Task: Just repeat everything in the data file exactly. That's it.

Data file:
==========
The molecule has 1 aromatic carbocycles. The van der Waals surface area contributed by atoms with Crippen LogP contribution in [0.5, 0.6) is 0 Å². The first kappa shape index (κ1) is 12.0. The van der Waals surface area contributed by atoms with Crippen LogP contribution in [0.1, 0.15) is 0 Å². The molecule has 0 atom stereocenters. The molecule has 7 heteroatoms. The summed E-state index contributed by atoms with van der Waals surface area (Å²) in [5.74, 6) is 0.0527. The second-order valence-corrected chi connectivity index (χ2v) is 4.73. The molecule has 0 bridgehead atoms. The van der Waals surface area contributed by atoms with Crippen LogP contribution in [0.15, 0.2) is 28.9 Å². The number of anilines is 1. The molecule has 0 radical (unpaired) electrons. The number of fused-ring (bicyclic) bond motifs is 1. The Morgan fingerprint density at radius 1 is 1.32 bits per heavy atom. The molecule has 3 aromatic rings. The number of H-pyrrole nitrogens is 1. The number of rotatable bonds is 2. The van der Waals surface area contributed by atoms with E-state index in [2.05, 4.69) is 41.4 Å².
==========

The molecule has 1 aromatic carbocycles. The van der Waals surface area contributed by atoms with Crippen LogP contribution in [0.5, 0.6) is 0 Å². The first kappa shape index (κ1) is 12.0. The van der Waals surface area contributed by atoms with Crippen LogP contribution in [0.1, 0.15) is 0 Å². The molecule has 0 atom stereocenters. The molecule has 7 heteroatoms. The summed E-state index contributed by atoms with van der Waals surface area (Å²) in [5.74, 6) is 0.0527. The second-order valence-corrected chi connectivity index (χ2v) is 4.73. The molecule has 0 bridgehead atoms. The van der Waals surface area contributed by atoms with Crippen LogP contribution in [0.15, 0.2) is 28.9 Å². The number of anilines is 1. The molecule has 0 radical (unpaired) electrons. The number of fused-ring (bicyclic) bond motifs is 1. The Morgan fingerprint density at radius 1 is 1.32 bits per heavy atom. The molecule has 3 aromatic rings. The number of H-pyrrole nitrogens is 1. The number of rotatable bonds is 2. The van der Waals surface area contributed by atoms with E-state index in [2.05, 4.69) is 41.4 Å².